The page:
Just like you can get through your gym career with just a handful of exercises (Squat, Swing, Press, Pull) you can get cover the self defence basics with a similar number of highly retainable skills.

Skills that I have put together on video for you in the form of an online Self Defence course that has just gone live on the Virtual Training Centre.

I’ve linked to them on my shop page, but here’s a direct link:


The information in these three modules, if you take the time to train them not only gives you worthwhile skills, but is a clear focal point for that fitness training.

It’s my focal point.

It was the reason I started training in the first place, then as a doorman, now as a husband and father, my ability to fight with power and tenacity is of high concern to me.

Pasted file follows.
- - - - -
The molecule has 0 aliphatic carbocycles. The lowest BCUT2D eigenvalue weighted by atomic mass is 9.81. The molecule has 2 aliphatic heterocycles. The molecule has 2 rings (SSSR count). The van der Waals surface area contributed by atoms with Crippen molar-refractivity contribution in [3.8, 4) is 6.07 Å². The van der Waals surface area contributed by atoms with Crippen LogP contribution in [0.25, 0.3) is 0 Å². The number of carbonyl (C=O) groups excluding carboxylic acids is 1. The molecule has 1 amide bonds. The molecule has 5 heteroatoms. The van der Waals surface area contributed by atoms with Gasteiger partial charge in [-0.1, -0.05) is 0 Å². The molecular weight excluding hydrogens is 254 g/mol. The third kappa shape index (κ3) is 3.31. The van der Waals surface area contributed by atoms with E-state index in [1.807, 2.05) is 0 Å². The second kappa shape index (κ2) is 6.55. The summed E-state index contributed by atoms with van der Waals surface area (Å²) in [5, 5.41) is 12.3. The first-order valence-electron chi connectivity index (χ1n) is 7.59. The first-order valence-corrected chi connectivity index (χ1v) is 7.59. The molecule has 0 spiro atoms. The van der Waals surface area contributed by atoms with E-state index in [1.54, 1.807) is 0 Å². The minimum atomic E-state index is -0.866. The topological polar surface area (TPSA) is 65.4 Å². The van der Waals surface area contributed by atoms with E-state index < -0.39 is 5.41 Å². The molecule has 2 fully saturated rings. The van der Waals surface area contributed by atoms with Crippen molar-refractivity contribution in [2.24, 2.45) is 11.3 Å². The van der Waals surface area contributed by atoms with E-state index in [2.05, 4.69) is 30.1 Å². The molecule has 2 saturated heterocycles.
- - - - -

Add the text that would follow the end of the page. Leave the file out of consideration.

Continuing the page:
Like all of Herbert’s categories, self defence is a life skill.
Do you have it?


Dave Hedges

Simple Strategies to Combat Elbow Pain

Ever had sore elbows?

It’s a very common occurrence, especially in the, erm, more “Mature” lifter.

As in most of the people that I talk to with sore elbows are well over 30 with a lot of miles on the clock.
It is almost always on the medial side, or if your arms hang by the body, the side of the elbow closest to the body.
And it kicks off with a lot of pulling movements, especially Pull Ups.

Why does it happen?

There can be a great many reasons, the elbow is a small and very busy joint.

anatomy-of-the-elbow courtesy of LIBCAT.ORG

There are many muscles, tendons, ligaments, arteries, veins and nerves all passing through a tight space that is responsible for a great many of our day to day actions.